this, we will be left with a weak dryline and subtle wind shift
stretching across west-central Nebraska. This means another very
warm day for the region with high temperatures in the 90s. Winds
should gust to around 30 to 35 MPH during the afternoon for most
of the area. The good news is that increased moisture should keep
us from reaching critical fire weather conditions in our CWA, but
still may be near-critical along and west of a line from
Lexington to Stockton (RH in the 20 to 25% range and wind gusts 30
to 35 MPH).

By late afternoon, the HRRR and NAMnest are developing scattered
diurnally-driven thunderstorms along the aforementioned boundary.
This should be west of a line from Cambridge to Greeley. With 30
to 40 kts of bulk shear, there is a marginal risk for severe
weather, but low-level moisture will be a limiting factor. Without
much upper-level support, I expect that any thunderstorms will
start to wane by late evening and re-focus across northern
Nebraska and South Dakota along the edge of an increasing 850mb
low-level jet.

Heading into Saturday, a strong upper-level cutoff low will start
to push eastward across the Rockies. This will start to impart
some upper-level forcing into our area as well as gradually nudge
a surface cold front closer to the area. This will make rain and
thunderstorms likely across western and northern parts of the CWA,
but will take until at least Sunday before most of the CWA sees
appreciable precipitation.

.LONG TERM...(Saturday night through Thursday)
Issued at 300 AM CDT Fri Sep 22 2017

The long term forecast is dominated by widespread rainfall
expected Saturday night through Monday evening, followed by cooler
and mainly dry weather Tuesday through Thursday.

Well advertised, multi-day rain event still appears on track
although its progression eastward across the forecast area is
methodical. Its all about high rain chances from Saturday night
through Monday, just gradually spreading east. Best shot for rain
from Highway 281 west is Saturday night through Sunday night. Most
likely rain chance from Highway 281 east is Sunday night and
Monday. Several models show multi-inch rainfall totals and we area
currently forecasting rain amounts ranging from 1.50" in Mitchell
and Jewell counties, to nearly 3" in Valley county. The western
half of the area still appears to be the most likely area for
heavier rain amounts although developing a secondary southwest to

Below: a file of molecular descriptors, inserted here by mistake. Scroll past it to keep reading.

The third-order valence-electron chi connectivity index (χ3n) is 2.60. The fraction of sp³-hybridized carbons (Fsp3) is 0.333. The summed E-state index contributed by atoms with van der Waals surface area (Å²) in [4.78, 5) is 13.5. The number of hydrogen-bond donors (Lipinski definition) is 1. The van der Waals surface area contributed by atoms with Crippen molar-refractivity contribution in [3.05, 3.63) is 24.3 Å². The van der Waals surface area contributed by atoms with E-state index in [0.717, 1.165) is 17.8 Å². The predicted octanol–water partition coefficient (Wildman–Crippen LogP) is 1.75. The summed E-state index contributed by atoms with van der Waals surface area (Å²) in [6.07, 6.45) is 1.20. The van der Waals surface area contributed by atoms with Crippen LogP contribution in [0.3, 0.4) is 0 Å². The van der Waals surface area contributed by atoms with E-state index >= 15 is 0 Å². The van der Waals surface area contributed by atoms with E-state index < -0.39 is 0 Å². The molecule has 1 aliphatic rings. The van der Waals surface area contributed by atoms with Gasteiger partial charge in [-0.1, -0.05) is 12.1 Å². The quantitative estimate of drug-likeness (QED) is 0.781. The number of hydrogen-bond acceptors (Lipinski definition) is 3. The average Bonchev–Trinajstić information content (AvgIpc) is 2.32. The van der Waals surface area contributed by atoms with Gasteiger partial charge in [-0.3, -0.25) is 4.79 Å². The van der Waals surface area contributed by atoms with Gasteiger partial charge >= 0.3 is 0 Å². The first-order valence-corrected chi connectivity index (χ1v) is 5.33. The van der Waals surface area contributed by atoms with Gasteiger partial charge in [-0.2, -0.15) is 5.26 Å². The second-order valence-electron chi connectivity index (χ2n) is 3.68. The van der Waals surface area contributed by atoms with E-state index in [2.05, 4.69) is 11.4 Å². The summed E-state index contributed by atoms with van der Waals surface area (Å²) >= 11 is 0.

northeast rain axis further east not uncommon and certainly
possible. Localized 4"+ rainfall is possible with feed of moisture
into the region (2+ standard deviations above normal precipitable
water), but even with the heavy amounts, recent dry weather and
the slower nature of the rainfall should keep flooding concerns
minimal (if any) at most.

The slow moving surface front doesn`t really make great progress
until later in the day Sunday, which keeps the best rain chance
along or behind the front. Some MUCAPE along and ahead of the
front warrants T-storm chance, but sketchy mid-level lapse rates
averaging about 6 deg. C/KM should keep strong storm risk at bay
and coverage more isolated. Obviously the extreme warmth leading
up to this event will be squelched with the copious cloud cover
and expected rainfall with highs in the 60s for some areas Sunday
and Monday.

Have gone with a dry forecast for Tuesday through Thursday in the
wake of the main upper trough. ECMWF is settling more of cut off
system in the intermountain west and all the models are consistent
to some degree with surface pressure moving across the Central
Plains. Believe this trend will result in mainly dry conditions
with low dewpoints, cool mornings and afternoon temperatures
roughly 5-7 degrees below normal, but still some pleasant early
fall weather.

&&

.AVIATION...(For the 18Z KGRI/KEAR TAFS through 18Z Saturday)
Issued at 105 PM CDT Fri Sep 22 2017

The gusty south winds will continue this afternoon and although
they will die off some overnight, they should remain breezy.
Mostly clear skies should continue through the evening hours with
a gradual increase in high level clouds late tonight into
Saturday. South winds will again become gusty by later Saturday
morning.

&&

.CLIMATE...
Issued at 456 AM CDT Fri Sep 22 2017

Record warm minimum temperatures will likely be broken today,
September 22nd. Low temperatures will only fall into the low to
mid 70s this morning and should only drop to around 70 degrees by
midnight tonight. Current records are:

Grand Island: 67 degrees (1936)
Hastings: 65 degrees (2008,1969, 1945)

We may also approach new record warm minimum temperatures for
tomorrow, September 23rd. The current record is 70 degrees at both
Grand Island and Hastings, set in 1930 and 1945, respectively.
Currently, a low temperature of 70 degrees is expected for both
Grand Island and Hastings.

&&

.GID WATCHES/WARNINGS/ADVISORIES...
NE...None.
KS...None.
&&

$$

SHORT TERM...Mangels
LONG TERM...Moritz
AVIATION...Wesely
CLIMATE...Mangels

NWS GID Office Area Forecast Discussion